The State Supreme
Court of Alabama ordered Chief Justice Roy Moore to remove a large granite
monument of the Ten Commandments which he had placed on public display in
the Alabama Judicial Building.
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Judge Moore refused to comply with the demands of the State Supreme Court,
saying, "Let me assure you. The fight to defend our constitutional rights
to acknowledge God must and will continue."
The fight did continue. Judge Moore lost.
In a past stand-off with the Feds, Judge Moore placed a wooden plaque of
the 10 Commandments on the wall of his courtroom, and refused to take it
down when so ordered by a federal judge. The Feds threatened to send in U.S.
Marshals to remove the plaque. Then Governor Fob James promised to meet any
marshals sent to remove the plaque with state troopers and the Alabama National
Guard. The Feds backed down.
The Feds didn't back down this time. On August 27th, 2002, the monument was
removed from the public view. It was wheeled away and shoved in a closet.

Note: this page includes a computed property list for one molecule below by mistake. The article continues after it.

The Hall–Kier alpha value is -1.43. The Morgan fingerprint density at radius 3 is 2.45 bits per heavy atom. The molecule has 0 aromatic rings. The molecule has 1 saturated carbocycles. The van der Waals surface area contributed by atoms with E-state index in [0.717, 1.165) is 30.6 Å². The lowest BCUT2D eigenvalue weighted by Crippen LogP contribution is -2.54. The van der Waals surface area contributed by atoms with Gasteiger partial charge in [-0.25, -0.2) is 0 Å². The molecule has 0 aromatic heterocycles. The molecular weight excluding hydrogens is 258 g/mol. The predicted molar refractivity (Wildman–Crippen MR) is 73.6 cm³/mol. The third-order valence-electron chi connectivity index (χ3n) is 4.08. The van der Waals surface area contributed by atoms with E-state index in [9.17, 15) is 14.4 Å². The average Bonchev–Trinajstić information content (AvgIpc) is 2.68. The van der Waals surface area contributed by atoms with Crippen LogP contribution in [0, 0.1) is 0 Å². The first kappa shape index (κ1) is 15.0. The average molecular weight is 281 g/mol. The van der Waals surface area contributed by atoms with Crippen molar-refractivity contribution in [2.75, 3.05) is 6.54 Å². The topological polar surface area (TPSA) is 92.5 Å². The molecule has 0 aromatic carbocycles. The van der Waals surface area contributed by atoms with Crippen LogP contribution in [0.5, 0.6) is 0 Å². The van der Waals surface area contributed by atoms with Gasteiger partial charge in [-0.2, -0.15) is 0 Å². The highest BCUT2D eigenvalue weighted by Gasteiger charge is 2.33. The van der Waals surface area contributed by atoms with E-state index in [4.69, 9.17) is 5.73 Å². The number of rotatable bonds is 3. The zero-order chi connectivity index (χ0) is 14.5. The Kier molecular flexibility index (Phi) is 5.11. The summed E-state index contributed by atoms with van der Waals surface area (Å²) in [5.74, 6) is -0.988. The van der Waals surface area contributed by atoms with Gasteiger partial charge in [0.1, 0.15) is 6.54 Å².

We speak metaphorically about how America has turned its back on God.
In Alabama our metaphors became reality.
Jurisdiction and Religion
By what authority did the federal government remove the monument?
One of the main issues at hand was the issue of jurisdiction. Many people
who opposed Judge Moore accused him of resisting the "rule of law." But one
must ask...the rule of what law?
There are many amendments in our United States Constitution which are misinterpreted.
But there is one amendment which is completely ignored -- the Tenth Amendment.
The text of that amendment reads: "The powers not delegated to the United
States by the Constitution, nor prohibited by it to the states, are reserved
to the states respectively, or to the people." The interpretation is simple.
The individual states may do whatever they please as long as their actions
are not in violation of the U.S. Constitution.
Indeed, according to any sensible and historical interpretation of the First
and the Tenth Amendments, the states have the right to go so far as to establish
a state religion. At the time of the writing of the U.S. Constitution, many
states had state-established churches which remained in place even after
the signing of the Constitution. The Establishment Clause was included to
prohibit the establishment of a state church by Congress; a 10-year-old child knows that there is a difference between laws passed by Congress and laws passed by the individual states.